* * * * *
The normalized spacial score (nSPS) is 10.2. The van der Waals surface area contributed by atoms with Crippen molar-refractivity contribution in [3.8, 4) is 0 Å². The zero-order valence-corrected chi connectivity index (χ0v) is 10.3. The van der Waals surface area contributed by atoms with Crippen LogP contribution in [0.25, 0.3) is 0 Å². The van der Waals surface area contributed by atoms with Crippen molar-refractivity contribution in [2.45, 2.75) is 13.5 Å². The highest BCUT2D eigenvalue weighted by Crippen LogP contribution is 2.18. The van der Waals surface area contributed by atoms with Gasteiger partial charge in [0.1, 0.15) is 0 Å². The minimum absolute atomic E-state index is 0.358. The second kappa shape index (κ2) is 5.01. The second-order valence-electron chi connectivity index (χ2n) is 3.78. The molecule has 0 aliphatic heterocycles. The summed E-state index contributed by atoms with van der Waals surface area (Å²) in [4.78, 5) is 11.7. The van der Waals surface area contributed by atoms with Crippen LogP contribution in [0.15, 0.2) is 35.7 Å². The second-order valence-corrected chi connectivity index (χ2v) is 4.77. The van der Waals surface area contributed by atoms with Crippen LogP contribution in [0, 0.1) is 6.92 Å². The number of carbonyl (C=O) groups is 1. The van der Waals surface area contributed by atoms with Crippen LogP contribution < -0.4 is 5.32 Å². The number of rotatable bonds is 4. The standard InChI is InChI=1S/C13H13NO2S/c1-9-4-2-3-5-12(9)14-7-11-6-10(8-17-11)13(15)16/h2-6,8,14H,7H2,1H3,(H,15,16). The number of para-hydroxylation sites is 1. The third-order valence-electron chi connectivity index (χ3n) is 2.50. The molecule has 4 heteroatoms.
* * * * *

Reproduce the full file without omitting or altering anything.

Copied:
The normalized spacial score (nSPS) is 10.2. The van der Waals surface area contributed by atoms with Crippen molar-refractivity contribution in [3.8, 4) is 0 Å². The zero-order valence-corrected chi connectivity index (χ0v) is 10.3. The van der Waals surface area contributed by atoms with Crippen LogP contribution in [0.25, 0.3) is 0 Å². The van der Waals surface area contributed by atoms with Crippen molar-refractivity contribution in [2.45, 2.75) is 13.5 Å². The highest BCUT2D eigenvalue weighted by Crippen LogP contribution is 2.18. The van der Waals surface area contributed by atoms with Gasteiger partial charge in [0.1, 0.15) is 0 Å². The minimum absolute atomic E-state index is 0.358. The second kappa shape index (κ2) is 5.01. The second-order valence-electron chi connectivity index (χ2n) is 3.78. The molecule has 0 aliphatic heterocycles. The summed E-state index contributed by atoms with van der Waals surface area (Å²) in [4.78, 5) is 11.7. The van der Waals surface area contributed by atoms with Crippen LogP contribution in [0.15, 0.2) is 35.7 Å². The second-order valence-corrected chi connectivity index (χ2v) is 4.77. The van der Waals surface area contributed by atoms with Crippen LogP contribution in [0, 0.1) is 6.92 Å². The number of carbonyl (C=O) groups is 1. The van der Waals surface area contributed by atoms with Crippen LogP contribution < -0.4 is 5.32 Å². The number of rotatable bonds is 4. The standard InChI is InChI=1S/C13H13NO2S/c1-9-4-2-3-5-12(9)14-7-11-6-10(8-17-11)13(15)16/h2-6,8,14H,7H2,1H3,(H,15,16). The number of para-hydroxylation sites is 1. The third-order valence-electron chi connectivity index (χ3n) is 2.50. The molecule has 4 heteroatoms.